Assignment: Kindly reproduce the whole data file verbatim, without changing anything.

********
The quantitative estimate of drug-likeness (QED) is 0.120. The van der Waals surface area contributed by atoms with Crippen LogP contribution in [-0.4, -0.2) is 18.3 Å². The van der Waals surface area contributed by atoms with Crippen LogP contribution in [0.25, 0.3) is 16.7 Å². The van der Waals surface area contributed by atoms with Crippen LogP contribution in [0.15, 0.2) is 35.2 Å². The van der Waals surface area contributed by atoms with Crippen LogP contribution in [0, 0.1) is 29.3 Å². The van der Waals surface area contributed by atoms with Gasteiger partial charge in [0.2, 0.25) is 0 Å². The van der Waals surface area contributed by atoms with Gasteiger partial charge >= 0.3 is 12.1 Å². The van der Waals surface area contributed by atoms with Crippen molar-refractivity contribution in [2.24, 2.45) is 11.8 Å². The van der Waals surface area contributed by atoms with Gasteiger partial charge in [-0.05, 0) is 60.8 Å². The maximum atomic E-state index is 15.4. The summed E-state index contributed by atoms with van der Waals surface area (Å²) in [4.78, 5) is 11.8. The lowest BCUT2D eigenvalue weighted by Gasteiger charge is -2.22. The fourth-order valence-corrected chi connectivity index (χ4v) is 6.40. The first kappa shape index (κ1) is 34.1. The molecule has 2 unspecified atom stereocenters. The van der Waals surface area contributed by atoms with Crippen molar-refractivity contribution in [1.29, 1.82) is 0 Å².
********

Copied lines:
The quantitative estimate of drug-likeness (QED) is 0.120. The van der Waals surface area contributed by atoms with Crippen LogP contribution in [-0.4, -0.2) is 18.3 Å². The van der Waals surface area contributed by atoms with Crippen LogP contribution in [0.25, 0.3) is 16.7 Å². The van der Waals surface area contributed by atoms with Crippen LogP contribution in [0.15, 0.2) is 35.2 Å². The van der Waals surface area contributed by atoms with Crippen LogP contribution in [0, 0.1) is 29.3 Å². The van der Waals surface area contributed by atoms with Gasteiger partial charge in [0.2, 0.25) is 0 Å². The van der Waals surface area contributed by atoms with Gasteiger partial charge >= 0.3 is 12.1 Å². The van der Waals surface area contributed by atoms with Crippen molar-refractivity contribution in [2.24, 2.45) is 11.8 Å². The van der Waals surface area contributed by atoms with Gasteiger partial charge in [-0.05, 0) is 60.8 Å². The maximum atomic E-state index is 15.4. The summed E-state index contributed by atoms with van der Waals surface area (Å²) in [4.78, 5) is 11.8. The lowest BCUT2D eigenvalue weighted by Gasteiger charge is -2.22. The fourth-order valence-corrected chi connectivity index (χ4v) is 6.40. The first kappa shape index (κ1) is 34.1. The molecule has 2 unspecified atom stereocenters. The van der Waals surface area contributed by atoms with Crippen molar-refractivity contribution in [1.29, 1.82) is 0 Å².